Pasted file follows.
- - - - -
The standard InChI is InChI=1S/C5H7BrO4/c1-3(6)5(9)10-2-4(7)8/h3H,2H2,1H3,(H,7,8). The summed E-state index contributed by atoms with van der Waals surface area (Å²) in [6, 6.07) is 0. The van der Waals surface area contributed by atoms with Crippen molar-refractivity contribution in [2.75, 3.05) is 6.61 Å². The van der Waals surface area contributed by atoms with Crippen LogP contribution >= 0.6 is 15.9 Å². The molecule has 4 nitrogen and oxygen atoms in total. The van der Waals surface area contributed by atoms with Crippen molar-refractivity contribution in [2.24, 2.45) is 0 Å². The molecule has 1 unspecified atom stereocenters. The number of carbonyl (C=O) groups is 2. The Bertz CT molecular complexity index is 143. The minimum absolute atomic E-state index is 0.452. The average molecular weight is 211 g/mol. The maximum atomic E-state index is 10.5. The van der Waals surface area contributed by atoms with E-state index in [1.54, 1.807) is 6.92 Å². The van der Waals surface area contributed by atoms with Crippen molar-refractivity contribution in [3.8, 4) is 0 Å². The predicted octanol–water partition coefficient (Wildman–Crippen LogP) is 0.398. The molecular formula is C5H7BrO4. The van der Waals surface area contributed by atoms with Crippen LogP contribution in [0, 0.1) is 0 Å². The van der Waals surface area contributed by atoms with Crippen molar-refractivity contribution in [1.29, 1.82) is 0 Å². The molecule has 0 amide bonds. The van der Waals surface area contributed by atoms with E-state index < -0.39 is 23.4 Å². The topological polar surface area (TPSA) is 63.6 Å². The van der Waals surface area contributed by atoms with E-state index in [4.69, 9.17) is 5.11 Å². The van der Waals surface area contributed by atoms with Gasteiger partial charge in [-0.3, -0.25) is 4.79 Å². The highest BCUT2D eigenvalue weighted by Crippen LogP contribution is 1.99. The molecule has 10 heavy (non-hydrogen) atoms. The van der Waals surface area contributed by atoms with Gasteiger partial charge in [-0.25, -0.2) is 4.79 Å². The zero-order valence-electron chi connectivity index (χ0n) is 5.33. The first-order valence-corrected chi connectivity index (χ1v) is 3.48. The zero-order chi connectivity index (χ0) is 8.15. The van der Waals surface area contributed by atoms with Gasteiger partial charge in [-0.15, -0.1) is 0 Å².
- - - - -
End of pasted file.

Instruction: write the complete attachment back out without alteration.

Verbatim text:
The standard InChI is InChI=1S/C5H7BrO4/c1-3(6)5(9)10-2-4(7)8/h3H,2H2,1H3,(H,7,8). The summed E-state index contributed by atoms with van der Waals surface area (Å²) in [6, 6.07) is 0. The van der Waals surface area contributed by atoms with Crippen molar-refractivity contribution in [2.75, 3.05) is 6.61 Å². The van der Waals surface area contributed by atoms with Crippen LogP contribution >= 0.6 is 15.9 Å². The molecule has 4 nitrogen and oxygen atoms in total. The van der Waals surface area contributed by atoms with Crippen molar-refractivity contribution in [2.24, 2.45) is 0 Å². The molecule has 1 unspecified atom stereocenters. The number of carbonyl (C=O) groups is 2. The Bertz CT molecular complexity index is 143. The minimum absolute atomic E-state index is 0.452. The average molecular weight is 211 g/mol. The maximum atomic E-state index is 10.5. The van der Waals surface area contributed by atoms with E-state index in [1.54, 1.807) is 6.92 Å². The van der Waals surface area contributed by atoms with Crippen molar-refractivity contribution in [3.8, 4) is 0 Å². The predicted octanol–water partition coefficient (Wildman–Crippen LogP) is 0.398. The molecular formula is C5H7BrO4. The van der Waals surface area contributed by atoms with Crippen LogP contribution in [0, 0.1) is 0 Å². The van der Waals surface area contributed by atoms with Crippen molar-refractivity contribution in [1.29, 1.82) is 0 Å². The molecule has 0 amide bonds. The van der Waals surface area contributed by atoms with E-state index < -0.39 is 23.4 Å². The topological polar surface area (TPSA) is 63.6 Å². The van der Waals surface area contributed by atoms with E-state index in [4.69, 9.17) is 5.11 Å². The van der Waals surface area contributed by atoms with Gasteiger partial charge in [-0.3, -0.25) is 4.79 Å². The highest BCUT2D eigenvalue weighted by Crippen LogP contribution is 1.99. The molecule has 10 heavy (non-hydrogen) atoms. The van der Waals surface area contributed by atoms with Gasteiger partial charge in [-0.25, -0.2) is 4.79 Å². The zero-order valence-electron chi connectivity index (χ0n) is 5.33. The first-order valence-corrected chi connectivity index (χ1v) is 3.48. The zero-order chi connectivity index (χ0) is 8.15. The van der Waals surface area contributed by atoms with Gasteiger partial charge in [-0.15, -0.1) is 0 Å².